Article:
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Sneed Drive standoff

Negotiators traveled to and from the home in this Baldwin Co. SO vehicle.

News Staff Writer

Special officers trained for such situations stormed an Atmore residence last Tuesday (April 21) and took custody of a heavily armed Atmore man, ending a standoff that had continued for nearly 12 hours.
Members of Special Weapons and Tactics (SWAT) teams from Alabama Law Enforcement Agency (ALEA) and nearby Baldwin County Sheriff’s Office (BCSO) were able to overwhelm 42-year-old John Bradley James and take him into custody without injury.
“We were very satisfied with the outcome,” said Atmore Police Chief Chuck Brooks, whose officers were the first of an estimated 75 law enforcement officers who responded to a Sneed Drive address, where an already tense situation became more tense as the day wore on. “At the end of the day, the situation ended peacefully, with nobody hurt. That’s always the outcome you want to see.”
Dozens of officers streamed into Atmore’s southwestern quadrant at a steady pace as the morning progressed, in answer to an APD call for backup. By noon more than 30 marked and unmarked vehicles — including those from ALEA, BCSO, Monroeville Police Department and Escambia County Sheriff’s Office — and two ambulances on stand-by filled the parking lot of Brooks Memorial Baptist Church, where a command center had been established, and lined nearby streets.
“We were very fortunate that the teams and officers from the other agencies responded so quickly,” said Brooks, who revealed that the Sneed Drive incident actually began as a hostage situation, more than three and a half hours before police knew anything about it.
“The whole thing actually started around 5:30 that morning,” said the police chief. “(James) and his father got into an argument outside the house, and things escalated.”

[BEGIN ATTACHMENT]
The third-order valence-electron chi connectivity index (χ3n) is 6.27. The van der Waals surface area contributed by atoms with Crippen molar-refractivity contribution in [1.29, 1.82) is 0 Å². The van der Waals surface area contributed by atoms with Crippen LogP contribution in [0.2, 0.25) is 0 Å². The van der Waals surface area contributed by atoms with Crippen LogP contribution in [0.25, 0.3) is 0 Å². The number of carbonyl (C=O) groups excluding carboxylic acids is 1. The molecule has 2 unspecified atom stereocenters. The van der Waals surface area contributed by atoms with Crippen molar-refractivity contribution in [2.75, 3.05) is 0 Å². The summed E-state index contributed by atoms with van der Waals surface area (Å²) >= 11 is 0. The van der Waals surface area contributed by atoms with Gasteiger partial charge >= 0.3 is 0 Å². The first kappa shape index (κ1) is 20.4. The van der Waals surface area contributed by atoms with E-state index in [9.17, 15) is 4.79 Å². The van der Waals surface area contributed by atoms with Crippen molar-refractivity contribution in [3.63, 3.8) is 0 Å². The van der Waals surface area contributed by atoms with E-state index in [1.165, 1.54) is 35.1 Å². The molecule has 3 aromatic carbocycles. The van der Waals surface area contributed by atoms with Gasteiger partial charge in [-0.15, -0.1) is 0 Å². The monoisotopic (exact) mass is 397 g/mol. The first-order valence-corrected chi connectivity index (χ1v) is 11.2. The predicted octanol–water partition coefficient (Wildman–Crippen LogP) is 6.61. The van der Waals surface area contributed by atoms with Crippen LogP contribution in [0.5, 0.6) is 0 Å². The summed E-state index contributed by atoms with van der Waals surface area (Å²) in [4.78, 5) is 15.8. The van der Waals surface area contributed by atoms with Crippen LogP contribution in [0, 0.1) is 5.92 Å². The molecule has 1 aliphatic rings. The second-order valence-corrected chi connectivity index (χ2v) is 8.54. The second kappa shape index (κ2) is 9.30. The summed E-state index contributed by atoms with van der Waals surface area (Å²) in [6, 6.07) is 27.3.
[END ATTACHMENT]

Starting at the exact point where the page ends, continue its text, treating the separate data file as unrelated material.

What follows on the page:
The initial call relayed by APD dispatchers around 9 a.m. was that “a man, armed with a weapon and extremely agitated with his family,” was acting in a threatening manner.
Brooks said James, who lives in the home with his parents, fired a shot from a handgun into the air and accosted his father after the apparently heated debate. The two then went inside, where James’ mother and two young children were, and James quickly accumulated a small arsenal.
“He had handguns, a shotgun and a high-powered rifle,” the police chief said. “He had plenty of fire power.”
James’ mother was able to sneak the children out of the house around mid-morning, and James allowed his father to also leave about an hour later.
Escambia County Emergency Management Agency Director David Adams was contacted by police and used EMA maps to notify most of the neighbors by phone and advise them to quietly and quickly leave their homes.
Alone in the house, with the small army of lawmen surrounding it and others manning all possible escape routes, James stubbornly held his ground.
Authorities tried several times to reach him by phone. Also, SWAT team negotiators in a special BCSO vehicle approached the house several times and used the vehicle’s public address system in an attempt to talk James from behind his barricades.
Each attempt was either preceded by or followed by an explosion, similar to that of a flash-bang grenade, but Brooks said no flash-bangs were used.
“It was tear gas every time,” he said. The fourth round did the trick, as James was overcome by the gas spewing from the small metal canister. “SWAT officers stormed the home and took him into custody before he could react.”
James, who reportedly threatened to kill police during the standoff, remained this week in the Escambia County Detention Center. Bond was set at $500,000 on four counts of first-degree kidnaping and one count each of second-degree domestic violence and making terroristic threats.
Brooks said the suspect was apparently not under the influence of any drug during the hours he and police remained at an impasse.
“There was no evidence that he was under the influence of any drug, and he was not tested for any drug,” the APD chief said.
Brooks noted that James, who was involved in a similar incident in Florida more than a year ago, was able to follow to some degree the attempts by authorities to end the standoff. But, he pointed out, the suspect likely knew he wasn’t going anywhere.
“He had a television, Internet, a lot of communication with the outside,” the police chief said. “He could see that we had a large number of officers and that we could have waited him out for days if we had to.”